Her hypothesis:

Chinese people are more conservative. If a man and a woman embrace or kiss, people will think of them as lovers, not as friends. I think that maybe Americans just want to express that they are really good friends without any distance.

In the ensuing conversation, another student added that he felt Americans acted this way because they weren't sure of their friendships, and wanted to believe they were strong — so they acted close. "To compensate for their insecurity," I said. Compensate, Insecurity: vocabulary for the board.

Along the same lines, a student found:

that most American are very actively while they are in the movie theater. They laugh loudly and even applaud. Sometimes they will hiss and boo at the characters. It's very interesting. Because in Taiwan, if you do that, people may think you are crazy. Americans are willing to show their emotions. I like this. It makes me feel that the movie is not only a movie, but a true story happened in front of me. And the food is quite different, too. People here like to eat popcorn or maybe this is the only food that got in the theater. In Taiwan, there are hundred of food selling in the theater or in the stores which are near the theater.

Ah yes...that difficulty differentiating between reality and fantasy in American life, like Uncle Josh at the Moving Picture Show, an early film in which a bumpkin tears down the screen in an attempt to save the damsel from the dude who's distressing her. But it's not so much confusing fantasy for reality, as a willingness to immerse ourselves so totally in the fantasy that we act out our visceral responses, regardless of our company. Of course, the darkness helps. As for popcorn, that's a capitalist plot. The theaters sell it for more than two dollars, and it's mostly air! No wonder there are no pot stickers....


Out on the street, surrounded by movement, some students' observant eyes invariably turn to our habits of transportation. A student entitles her entry "CAR."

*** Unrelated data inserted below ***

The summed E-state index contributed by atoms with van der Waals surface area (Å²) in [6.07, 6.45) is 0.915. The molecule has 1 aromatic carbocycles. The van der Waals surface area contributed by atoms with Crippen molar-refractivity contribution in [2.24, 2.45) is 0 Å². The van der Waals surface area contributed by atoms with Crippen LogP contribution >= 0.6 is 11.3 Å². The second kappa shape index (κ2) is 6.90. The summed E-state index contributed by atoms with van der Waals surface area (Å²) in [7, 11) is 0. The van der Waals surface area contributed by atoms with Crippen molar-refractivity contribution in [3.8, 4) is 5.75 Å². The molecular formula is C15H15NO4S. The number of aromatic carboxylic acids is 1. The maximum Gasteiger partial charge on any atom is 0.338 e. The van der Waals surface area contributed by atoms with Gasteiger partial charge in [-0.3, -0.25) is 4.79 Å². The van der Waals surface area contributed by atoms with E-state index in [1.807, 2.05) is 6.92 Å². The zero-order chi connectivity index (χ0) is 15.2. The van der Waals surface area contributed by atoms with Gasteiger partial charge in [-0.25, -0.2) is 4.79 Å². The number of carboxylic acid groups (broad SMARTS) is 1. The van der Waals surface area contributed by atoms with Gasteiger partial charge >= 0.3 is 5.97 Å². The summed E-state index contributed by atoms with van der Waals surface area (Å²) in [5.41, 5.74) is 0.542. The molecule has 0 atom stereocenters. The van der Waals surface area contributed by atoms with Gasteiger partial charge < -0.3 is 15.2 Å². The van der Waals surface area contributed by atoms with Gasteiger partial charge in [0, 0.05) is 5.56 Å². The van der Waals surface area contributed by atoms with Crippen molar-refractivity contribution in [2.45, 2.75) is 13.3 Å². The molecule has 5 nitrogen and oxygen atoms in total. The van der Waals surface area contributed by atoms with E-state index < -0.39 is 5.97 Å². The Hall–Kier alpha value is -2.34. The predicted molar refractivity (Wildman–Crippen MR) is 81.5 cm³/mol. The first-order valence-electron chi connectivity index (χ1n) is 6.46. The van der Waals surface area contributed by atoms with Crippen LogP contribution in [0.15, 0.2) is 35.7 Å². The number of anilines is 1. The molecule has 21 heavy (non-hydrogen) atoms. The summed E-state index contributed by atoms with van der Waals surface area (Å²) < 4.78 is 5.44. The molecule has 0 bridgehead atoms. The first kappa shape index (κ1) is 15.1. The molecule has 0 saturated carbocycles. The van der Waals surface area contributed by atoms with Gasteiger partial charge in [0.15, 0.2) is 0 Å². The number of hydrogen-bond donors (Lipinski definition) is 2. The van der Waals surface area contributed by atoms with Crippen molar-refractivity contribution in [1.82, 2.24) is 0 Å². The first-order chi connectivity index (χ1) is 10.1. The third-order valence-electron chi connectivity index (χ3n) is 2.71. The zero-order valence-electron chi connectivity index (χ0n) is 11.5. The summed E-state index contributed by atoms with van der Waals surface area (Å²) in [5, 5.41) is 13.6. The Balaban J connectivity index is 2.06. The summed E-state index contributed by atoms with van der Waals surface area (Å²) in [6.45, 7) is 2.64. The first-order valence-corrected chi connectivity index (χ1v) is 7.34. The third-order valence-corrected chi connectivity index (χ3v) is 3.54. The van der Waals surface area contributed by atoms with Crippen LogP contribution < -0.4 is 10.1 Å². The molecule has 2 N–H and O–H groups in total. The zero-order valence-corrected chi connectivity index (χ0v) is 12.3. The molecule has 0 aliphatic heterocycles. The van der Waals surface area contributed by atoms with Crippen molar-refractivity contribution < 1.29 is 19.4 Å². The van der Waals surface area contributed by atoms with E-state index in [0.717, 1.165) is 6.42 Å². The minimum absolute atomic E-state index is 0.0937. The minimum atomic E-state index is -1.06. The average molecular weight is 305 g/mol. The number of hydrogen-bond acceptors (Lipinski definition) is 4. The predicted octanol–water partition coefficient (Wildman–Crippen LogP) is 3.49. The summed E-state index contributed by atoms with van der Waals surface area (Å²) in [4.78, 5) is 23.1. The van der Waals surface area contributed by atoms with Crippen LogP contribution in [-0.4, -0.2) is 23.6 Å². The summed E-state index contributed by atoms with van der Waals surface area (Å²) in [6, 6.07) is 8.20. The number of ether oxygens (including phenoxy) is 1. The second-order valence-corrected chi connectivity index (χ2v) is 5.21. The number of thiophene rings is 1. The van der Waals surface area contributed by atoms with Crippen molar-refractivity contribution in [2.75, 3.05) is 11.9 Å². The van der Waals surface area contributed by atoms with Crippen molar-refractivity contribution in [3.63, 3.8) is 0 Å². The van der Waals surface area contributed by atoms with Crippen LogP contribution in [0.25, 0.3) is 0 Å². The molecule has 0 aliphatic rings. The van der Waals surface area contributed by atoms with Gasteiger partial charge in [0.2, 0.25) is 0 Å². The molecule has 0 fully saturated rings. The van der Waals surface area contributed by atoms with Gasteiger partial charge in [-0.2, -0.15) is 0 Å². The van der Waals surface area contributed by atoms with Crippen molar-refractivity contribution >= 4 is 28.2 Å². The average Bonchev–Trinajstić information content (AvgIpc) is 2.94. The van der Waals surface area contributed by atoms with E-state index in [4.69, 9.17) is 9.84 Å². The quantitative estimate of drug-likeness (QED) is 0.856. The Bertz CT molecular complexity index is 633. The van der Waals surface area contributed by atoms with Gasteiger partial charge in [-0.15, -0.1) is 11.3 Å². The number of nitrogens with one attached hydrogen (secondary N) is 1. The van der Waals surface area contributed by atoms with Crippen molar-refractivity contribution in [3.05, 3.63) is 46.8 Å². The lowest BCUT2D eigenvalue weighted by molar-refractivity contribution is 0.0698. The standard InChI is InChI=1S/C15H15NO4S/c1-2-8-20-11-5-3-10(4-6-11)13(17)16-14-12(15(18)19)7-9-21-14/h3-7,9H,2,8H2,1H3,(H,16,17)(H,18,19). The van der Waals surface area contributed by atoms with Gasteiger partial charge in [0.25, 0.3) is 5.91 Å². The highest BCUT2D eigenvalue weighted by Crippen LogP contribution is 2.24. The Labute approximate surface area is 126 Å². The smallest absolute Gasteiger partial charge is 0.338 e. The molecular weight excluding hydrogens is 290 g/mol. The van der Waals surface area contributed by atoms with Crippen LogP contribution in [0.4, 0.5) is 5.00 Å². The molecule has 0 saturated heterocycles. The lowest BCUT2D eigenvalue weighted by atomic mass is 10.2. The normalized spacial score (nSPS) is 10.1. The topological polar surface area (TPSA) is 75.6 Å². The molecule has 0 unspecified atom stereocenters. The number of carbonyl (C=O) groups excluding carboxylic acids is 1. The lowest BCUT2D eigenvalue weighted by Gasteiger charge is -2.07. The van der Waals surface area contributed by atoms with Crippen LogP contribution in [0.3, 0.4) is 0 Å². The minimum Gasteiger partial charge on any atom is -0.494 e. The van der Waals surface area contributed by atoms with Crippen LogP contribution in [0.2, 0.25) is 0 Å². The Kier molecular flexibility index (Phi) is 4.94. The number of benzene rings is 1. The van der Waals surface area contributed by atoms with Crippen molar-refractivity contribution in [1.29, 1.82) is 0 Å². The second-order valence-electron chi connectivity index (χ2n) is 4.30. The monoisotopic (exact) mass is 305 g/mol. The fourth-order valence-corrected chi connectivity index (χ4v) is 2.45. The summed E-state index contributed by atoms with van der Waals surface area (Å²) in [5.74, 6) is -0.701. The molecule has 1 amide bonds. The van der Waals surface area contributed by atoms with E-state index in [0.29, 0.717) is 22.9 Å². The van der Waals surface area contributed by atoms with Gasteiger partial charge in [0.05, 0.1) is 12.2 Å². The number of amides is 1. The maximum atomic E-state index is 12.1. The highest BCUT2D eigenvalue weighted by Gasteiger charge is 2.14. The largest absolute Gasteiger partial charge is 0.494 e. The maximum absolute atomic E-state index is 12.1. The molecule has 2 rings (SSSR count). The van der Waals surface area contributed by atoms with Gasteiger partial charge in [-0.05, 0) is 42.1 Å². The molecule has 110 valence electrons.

I couldn't see many people walking down the lane. Most of people, as soon as they get out of the house, they ride in a car. And drive to anywhere. Then why do Americans use their car a lot? Americans seem as if they can't live without their cars. My first hypothesis is about a kind of section which is divided into house section and commercial section. In Korea there are many small shops near houses, so we don't need to use a car, but here I think there are not so many small stores near houses, but instead, there are commercial section where many big stores and shopping centers are little far away from their houses. So when Americans go to the big stores, they have to buy many things or big amount of goods as they can't go often. So they need a car as a means of transportation which carries the goods.
And I found that in America there are not so many buses or public transportation. So they have a car. Of course I'm not sure which is the first — because most of Americans have their cars, there are not so many public transportation, or because there are not so many public transportation, Americans should have a car.
And I learned that Americans can have their driver's license from sixteen. So Americans think their car like a friend, more familiar as they have been with a car since sixteen years old.

Cars as friends, members of the family, lovers even. Reminds me of the Queen song, "I'm in love with my car/Got a feel for my automobile." We can form those attachments to any familiar object — a watch, a bike, a favorite pen. Just lose one and you'll see; but cars...perhaps because they talk to us, purring, roaring, just like a faithful pet. Americans love their cars almost as much as their dogs.